and medical supplies.
"She's there to express her grave, grave concern over the
situation," spokesman Jens Laerke said. "She will look at the
situation on the ground and discuss with the government and
humanitarian partners how to scale up the response in Syria."
Efforts to arrange ceasefires to let relief convoys through
have rarely worked. A U.N. official said last month the Syrian
authorities had often denied visas to Western aid workers.
In Aleppo, Syria's biggest city and its economic dynamo,
food is running short and has become far more expensive.
State-run groceries that sold heavily subsidised staples have
shut. In the Bustan al-Qasr district, hundreds of men lined up
"CATCH MY TOMATOES"
At a makeshift hospital, one doctor said some people were
arriving seeking food rather than medicine.
Another doctor described a man who had been shot in the foot
while carrying home food for his family. He was more worried
about losing his groceries than about his wound. "He started
crying: 'My food, my food, someone catch my tomatoes'."
Amos went to Syria in March to seek unhindered access for
aid workers to badly-hit areas. Damascus agreed to a joint but
limited humanitarian assessment, but bureaucracy and insecurity
have foiled U.N. efforts to launch a significant aid operation.
Reuters journalists in Aleppo heard shelling and explosions
in Saif al-Dawla distict, next to the Salaheddine neighbbourhood
which has seen some of the heaviest fighting in the last two
weeks. One rebel fighter was killed by tank shelling, his
bloodied body dragged out of the line of fire by comrades.
"We received some simple amounts of ammunition but it is not
enough," said rebel fighter Hossam Abu Mohammad, a former army
captain. "We need specific kinds of (anti-tank) weapons."
"We are about 600 Free Syrians fighting in Salaheddine and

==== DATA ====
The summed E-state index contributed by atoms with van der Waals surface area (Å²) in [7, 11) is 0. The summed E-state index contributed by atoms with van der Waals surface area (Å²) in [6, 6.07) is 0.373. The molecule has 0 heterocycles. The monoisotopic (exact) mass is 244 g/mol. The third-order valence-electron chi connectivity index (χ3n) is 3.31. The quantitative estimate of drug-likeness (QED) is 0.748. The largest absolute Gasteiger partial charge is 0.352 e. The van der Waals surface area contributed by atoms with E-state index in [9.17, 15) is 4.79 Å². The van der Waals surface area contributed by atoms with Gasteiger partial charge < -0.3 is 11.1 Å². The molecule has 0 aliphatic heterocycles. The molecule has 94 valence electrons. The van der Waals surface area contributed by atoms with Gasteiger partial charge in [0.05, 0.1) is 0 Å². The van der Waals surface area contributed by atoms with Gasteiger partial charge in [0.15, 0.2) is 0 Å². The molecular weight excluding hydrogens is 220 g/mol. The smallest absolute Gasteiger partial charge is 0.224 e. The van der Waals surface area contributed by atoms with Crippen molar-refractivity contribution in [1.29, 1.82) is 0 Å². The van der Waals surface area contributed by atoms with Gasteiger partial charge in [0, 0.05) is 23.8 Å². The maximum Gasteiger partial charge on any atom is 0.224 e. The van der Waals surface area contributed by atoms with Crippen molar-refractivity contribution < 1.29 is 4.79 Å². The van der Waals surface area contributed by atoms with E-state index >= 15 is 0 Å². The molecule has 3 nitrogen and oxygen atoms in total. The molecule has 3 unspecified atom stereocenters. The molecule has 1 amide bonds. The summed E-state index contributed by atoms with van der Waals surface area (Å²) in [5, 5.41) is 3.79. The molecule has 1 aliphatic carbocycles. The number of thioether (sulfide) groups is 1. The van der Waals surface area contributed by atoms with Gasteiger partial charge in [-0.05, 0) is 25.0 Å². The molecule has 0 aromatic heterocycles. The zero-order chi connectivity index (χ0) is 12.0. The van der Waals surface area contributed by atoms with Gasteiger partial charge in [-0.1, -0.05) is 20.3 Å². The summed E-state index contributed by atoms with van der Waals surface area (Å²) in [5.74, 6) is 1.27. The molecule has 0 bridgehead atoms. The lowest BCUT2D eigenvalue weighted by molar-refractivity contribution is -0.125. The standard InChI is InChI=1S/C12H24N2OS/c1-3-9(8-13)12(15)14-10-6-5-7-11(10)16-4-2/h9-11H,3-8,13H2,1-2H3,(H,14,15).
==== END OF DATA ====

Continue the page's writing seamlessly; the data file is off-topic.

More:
it is not enough," he told Reuters.
Assad is struggling to keep power, relying on military and
security forces led by members of his minority Alawite sect, an
esoteric offshoot of Shi'ite Islam. They are combating a deadly
insurgency that emerged after a crackdown on peaceful anti-Assad
protesters mostly from Syria's 70 percent Sunni majority.
Iranian President Mahmoud Ahmadinejad is likely to take up
the cudgels on Assad's behalf at the two-day Mecca summit that
may highlight the rift between the Shi'ite Islamic Republic and
Sunni-ruled nations that want the Syrian leader to step down.
Saudi Arabia and Qatar are believed to be paying for arms
that reach Syrian rebels via Turkey to try to counter the
superior firepower of Assad's mostly Russian-armed military.
Russia and China, which have blocked any U.N. Security
Council action on Syria, firmly oppose any outside intervention
in Syria, but Beijing is trying to show a "balanced" approach by
developing contacts with the opposition as well as Damascus.
Bouthaina Shaaban, a senior adviser to Assad, arrived in
Beijing but did not speak to reporters. She will meet Chinese
Foreign Minister Yang Jiechi, the foreign ministry said.
"China is also considering inviting Syrian opposition groups
in the near term to China," ministry spokesman Qin Gang said.
Shi Yinhong, a professor of international relations at
Renmin University, said China's willingness to meet Syrian
opposition groups differed markedly from Russia's attitude.
"The Syria government is more vulnerable than before. The
opposition groups have gained newfound support from the West,
but they're also fragile. China has a pressing need to talk to
the two sides. The situation now is nearing an end," he said.